Cold brew coffee has its skeptics -- coffee connoisseurs, snobs, casual-sippers, etc.. everyone has their mind made up on certain things. We understand that not everyone is going to like cold brew coffee, just like how not everyone likes espresso, drip or single serve!
However, when it comes to us hearing various critiques, it's worth noting that there is a science to cold brew coffee. There's a reason why it's easier on the body.
Recently, an article has picked up some steam, and we'd like to humbly address it.
"Firstly, allegations that cold brew coffee is actually less acidic — and therefore easier on the stomach — didn’t withstand the analysis of chemists Megan Fuller, Ph.D., and Niny Rao, Ph.D., of Philadelphia University. Their analysis of six coffees from Mexico, Ethiopia, Myanmar, Brazil, and Colombia published in Scientific Reports found that hot and cold brew coffees had similar pH levels — a measure of acidity. They ranged from 4.85 to 5.13 across all samples, a very small difference.
“It’s weird. I think it’s a marketing ploy,” Fuller tells Inverse. “Somebody was saying, ‘It’s less acidic! Try cold brew coffee!’ And I thought, that’s a weird and specific claim. It was interesting to find out that at least by the pH measure, there’s really no acidity difference, at least in the six coffees we tested.”
“We don’t know individual compounds with specific certainty. We know that there are different compounds coming out in hot and cold coffee.”
A piece of the article we feel essential to highlight --
To start, Ms. Fuller admits that she "didn't know the individual compounds with specific certainty". This is a big problem, and if anything shows the pH testing she did is perhaps the marketing she is talking about because her tests do not tell the full coffee acid story. According to the US Geological Survey (USGS) "pH is a measure of how acidic/basic water is. The range goes from 0 - 14, with 7 being neutral. pHs of less than 7 indicate acidity, whereas a pH of greater than 7 indicates a base. pH is really a measure of the relative amount of free hydrogen and hydroxyl ions in the water". The article featuring the Philadelphia University study also points out that Ms. Fuller is "an analytical chemist who usually extracts compounds from soil" and she says "she would like to see a study in which individual compounds are actually isolated before she recommends abandoning cold brew". Great news because this is what our lab tests actually do!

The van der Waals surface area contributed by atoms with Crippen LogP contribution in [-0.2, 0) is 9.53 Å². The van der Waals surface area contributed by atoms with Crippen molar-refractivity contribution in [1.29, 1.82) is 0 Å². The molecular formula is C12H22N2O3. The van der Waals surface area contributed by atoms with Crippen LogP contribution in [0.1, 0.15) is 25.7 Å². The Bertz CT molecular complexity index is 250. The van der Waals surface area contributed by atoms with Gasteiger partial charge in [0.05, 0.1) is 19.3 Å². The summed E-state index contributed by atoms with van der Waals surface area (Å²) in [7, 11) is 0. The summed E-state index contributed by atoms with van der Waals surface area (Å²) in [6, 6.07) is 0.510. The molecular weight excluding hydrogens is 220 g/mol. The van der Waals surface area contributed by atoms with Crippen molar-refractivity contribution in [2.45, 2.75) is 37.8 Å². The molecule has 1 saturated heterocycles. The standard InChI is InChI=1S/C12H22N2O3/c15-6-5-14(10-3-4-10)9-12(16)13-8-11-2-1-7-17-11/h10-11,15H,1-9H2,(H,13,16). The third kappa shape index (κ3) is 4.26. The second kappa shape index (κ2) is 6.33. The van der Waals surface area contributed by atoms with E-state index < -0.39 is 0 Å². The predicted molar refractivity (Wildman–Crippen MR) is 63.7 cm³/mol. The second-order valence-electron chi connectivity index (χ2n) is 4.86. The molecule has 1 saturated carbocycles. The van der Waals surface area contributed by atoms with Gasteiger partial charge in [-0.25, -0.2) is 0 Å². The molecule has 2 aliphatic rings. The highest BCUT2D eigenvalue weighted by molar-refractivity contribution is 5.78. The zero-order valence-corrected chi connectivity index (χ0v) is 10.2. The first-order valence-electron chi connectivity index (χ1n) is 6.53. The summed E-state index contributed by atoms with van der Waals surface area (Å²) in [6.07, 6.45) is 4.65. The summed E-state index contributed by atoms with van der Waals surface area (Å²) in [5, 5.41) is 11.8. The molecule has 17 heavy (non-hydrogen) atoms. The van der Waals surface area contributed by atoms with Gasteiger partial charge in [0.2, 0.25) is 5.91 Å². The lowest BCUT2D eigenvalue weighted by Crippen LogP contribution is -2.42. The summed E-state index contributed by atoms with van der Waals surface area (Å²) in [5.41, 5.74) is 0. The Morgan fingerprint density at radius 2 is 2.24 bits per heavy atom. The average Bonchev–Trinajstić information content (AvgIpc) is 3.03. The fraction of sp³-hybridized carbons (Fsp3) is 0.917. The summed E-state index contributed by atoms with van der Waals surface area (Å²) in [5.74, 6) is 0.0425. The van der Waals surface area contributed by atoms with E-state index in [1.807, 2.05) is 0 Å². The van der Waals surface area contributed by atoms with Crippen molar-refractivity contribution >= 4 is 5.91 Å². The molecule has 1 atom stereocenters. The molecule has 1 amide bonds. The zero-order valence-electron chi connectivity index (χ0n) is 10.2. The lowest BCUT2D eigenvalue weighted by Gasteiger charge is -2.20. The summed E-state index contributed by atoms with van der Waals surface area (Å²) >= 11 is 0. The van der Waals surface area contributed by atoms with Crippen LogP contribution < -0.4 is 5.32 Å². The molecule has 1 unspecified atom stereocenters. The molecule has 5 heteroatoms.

We conducted lab tests that test for actual properties found in coffee (Titratable , or total acids , Tannic Acids and oily compounds, particularly Cafestol) and feel it important to explain that the kind of extensive 3rd party lab testing we have had done, is EXACTLY the kind of tests Ms. Fuller was unaware of. The Philadelphia University study leaves out the specifics of actual acids in coffee and testing only for pH only is not a test of acids in coffee. Coffee pH level could be impacted merely by the pH of the water used to brew the coffee and would have no impact in the actual acids released during the brew process, pH and acids are apples and oranges. If you are only looking at pH and not looking at specific acids you are not telling the full acid in coffee story.